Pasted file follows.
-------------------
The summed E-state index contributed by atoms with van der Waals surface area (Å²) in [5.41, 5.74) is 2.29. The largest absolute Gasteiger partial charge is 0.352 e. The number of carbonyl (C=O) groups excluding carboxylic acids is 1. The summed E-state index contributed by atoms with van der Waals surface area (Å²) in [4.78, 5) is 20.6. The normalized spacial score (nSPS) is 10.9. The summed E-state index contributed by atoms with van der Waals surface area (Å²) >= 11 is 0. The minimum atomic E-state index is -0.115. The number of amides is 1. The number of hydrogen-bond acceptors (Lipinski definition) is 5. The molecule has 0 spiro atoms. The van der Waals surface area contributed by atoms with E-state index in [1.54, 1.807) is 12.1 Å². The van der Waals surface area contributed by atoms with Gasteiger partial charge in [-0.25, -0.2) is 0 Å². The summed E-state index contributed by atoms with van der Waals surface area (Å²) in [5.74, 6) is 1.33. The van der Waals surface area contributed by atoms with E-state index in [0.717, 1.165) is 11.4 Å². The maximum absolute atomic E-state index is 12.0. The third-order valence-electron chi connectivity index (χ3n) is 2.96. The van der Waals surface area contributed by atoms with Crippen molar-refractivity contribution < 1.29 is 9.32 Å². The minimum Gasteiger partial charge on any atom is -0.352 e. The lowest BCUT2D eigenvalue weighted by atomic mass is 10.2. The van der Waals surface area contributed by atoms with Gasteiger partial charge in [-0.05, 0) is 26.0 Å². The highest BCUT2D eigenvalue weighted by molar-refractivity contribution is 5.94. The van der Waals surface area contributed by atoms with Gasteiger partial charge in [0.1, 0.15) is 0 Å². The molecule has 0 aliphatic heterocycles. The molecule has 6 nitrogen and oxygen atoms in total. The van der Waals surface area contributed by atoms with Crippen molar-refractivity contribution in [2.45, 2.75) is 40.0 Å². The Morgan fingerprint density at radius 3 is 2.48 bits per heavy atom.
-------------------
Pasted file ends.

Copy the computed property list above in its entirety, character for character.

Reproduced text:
The summed E-state index contributed by atoms with van der Waals surface area (Å²) in [5.41, 5.74) is 2.29. The largest absolute Gasteiger partial charge is 0.352 e. The number of carbonyl (C=O) groups excluding carboxylic acids is 1. The summed E-state index contributed by atoms with van der Waals surface area (Å²) in [4.78, 5) is 20.6. The normalized spacial score (nSPS) is 10.9. The summed E-state index contributed by atoms with van der Waals surface area (Å²) >= 11 is 0. The minimum atomic E-state index is -0.115. The number of amides is 1. The number of hydrogen-bond acceptors (Lipinski definition) is 5. The molecule has 0 spiro atoms. The van der Waals surface area contributed by atoms with E-state index in [1.54, 1.807) is 12.1 Å². The van der Waals surface area contributed by atoms with Gasteiger partial charge in [-0.25, -0.2) is 0 Å². The summed E-state index contributed by atoms with van der Waals surface area (Å²) in [5.74, 6) is 1.33. The van der Waals surface area contributed by atoms with E-state index in [0.717, 1.165) is 11.4 Å². The maximum absolute atomic E-state index is 12.0. The third-order valence-electron chi connectivity index (χ3n) is 2.96. The van der Waals surface area contributed by atoms with Crippen molar-refractivity contribution < 1.29 is 9.32 Å². The minimum Gasteiger partial charge on any atom is -0.352 e. The lowest BCUT2D eigenvalue weighted by atomic mass is 10.2. The van der Waals surface area contributed by atoms with Gasteiger partial charge in [-0.05, 0) is 26.0 Å². The highest BCUT2D eigenvalue weighted by molar-refractivity contribution is 5.94. The van der Waals surface area contributed by atoms with Gasteiger partial charge in [0.1, 0.15) is 0 Å². The molecule has 0 aliphatic heterocycles. The molecule has 6 nitrogen and oxygen atoms in total. The van der Waals surface area contributed by atoms with Crippen molar-refractivity contribution in [2.45, 2.75) is 40.0 Å². The Morgan fingerprint density at radius 3 is 2.48 bits per heavy atom.